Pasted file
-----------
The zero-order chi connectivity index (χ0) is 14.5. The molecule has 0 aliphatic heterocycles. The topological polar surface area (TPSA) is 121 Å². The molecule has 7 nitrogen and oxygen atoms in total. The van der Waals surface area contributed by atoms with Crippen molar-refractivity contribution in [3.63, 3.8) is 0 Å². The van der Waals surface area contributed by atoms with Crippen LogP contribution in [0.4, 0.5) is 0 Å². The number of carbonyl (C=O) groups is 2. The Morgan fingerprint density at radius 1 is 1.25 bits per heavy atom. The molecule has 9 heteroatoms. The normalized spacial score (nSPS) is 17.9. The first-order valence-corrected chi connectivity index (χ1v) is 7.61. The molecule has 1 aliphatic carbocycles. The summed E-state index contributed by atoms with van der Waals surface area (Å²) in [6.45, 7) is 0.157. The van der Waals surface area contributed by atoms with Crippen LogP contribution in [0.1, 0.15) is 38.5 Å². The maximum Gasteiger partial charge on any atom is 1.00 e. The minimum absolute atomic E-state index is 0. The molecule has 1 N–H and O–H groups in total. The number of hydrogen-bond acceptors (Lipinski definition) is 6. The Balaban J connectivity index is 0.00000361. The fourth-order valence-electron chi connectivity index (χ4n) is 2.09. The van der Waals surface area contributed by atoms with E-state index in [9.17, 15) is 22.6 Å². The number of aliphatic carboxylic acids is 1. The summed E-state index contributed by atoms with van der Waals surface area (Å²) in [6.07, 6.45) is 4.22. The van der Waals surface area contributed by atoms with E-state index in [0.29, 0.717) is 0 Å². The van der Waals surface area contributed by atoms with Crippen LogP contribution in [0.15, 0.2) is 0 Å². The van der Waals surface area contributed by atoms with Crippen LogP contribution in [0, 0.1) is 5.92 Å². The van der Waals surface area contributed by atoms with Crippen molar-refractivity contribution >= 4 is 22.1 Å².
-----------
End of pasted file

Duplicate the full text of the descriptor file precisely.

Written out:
The zero-order chi connectivity index (χ0) is 14.5. The molecule has 0 aliphatic heterocycles. The topological polar surface area (TPSA) is 121 Å². The molecule has 7 nitrogen and oxygen atoms in total. The van der Waals surface area contributed by atoms with Crippen molar-refractivity contribution in [3.63, 3.8) is 0 Å². The van der Waals surface area contributed by atoms with Crippen LogP contribution in [0.4, 0.5) is 0 Å². The number of carbonyl (C=O) groups is 2. The Morgan fingerprint density at radius 1 is 1.25 bits per heavy atom. The molecule has 9 heteroatoms. The normalized spacial score (nSPS) is 17.9. The first-order valence-corrected chi connectivity index (χ1v) is 7.61. The molecule has 1 aliphatic carbocycles. The summed E-state index contributed by atoms with van der Waals surface area (Å²) in [6.45, 7) is 0.157. The van der Waals surface area contributed by atoms with Crippen LogP contribution in [0.1, 0.15) is 38.5 Å². The maximum Gasteiger partial charge on any atom is 1.00 e. The minimum absolute atomic E-state index is 0. The molecule has 1 N–H and O–H groups in total. The number of hydrogen-bond acceptors (Lipinski definition) is 6. The Balaban J connectivity index is 0.00000361. The fourth-order valence-electron chi connectivity index (χ4n) is 2.09. The van der Waals surface area contributed by atoms with E-state index in [9.17, 15) is 22.6 Å². The number of aliphatic carboxylic acids is 1. The summed E-state index contributed by atoms with van der Waals surface area (Å²) in [6.07, 6.45) is 4.22. The van der Waals surface area contributed by atoms with E-state index in [0.29, 0.717) is 0 Å². The van der Waals surface area contributed by atoms with Crippen LogP contribution in [0.15, 0.2) is 0 Å². The van der Waals surface area contributed by atoms with Crippen LogP contribution in [0, 0.1) is 5.92 Å². The van der Waals surface area contributed by atoms with Crippen molar-refractivity contribution >= 4 is 22.1 Å².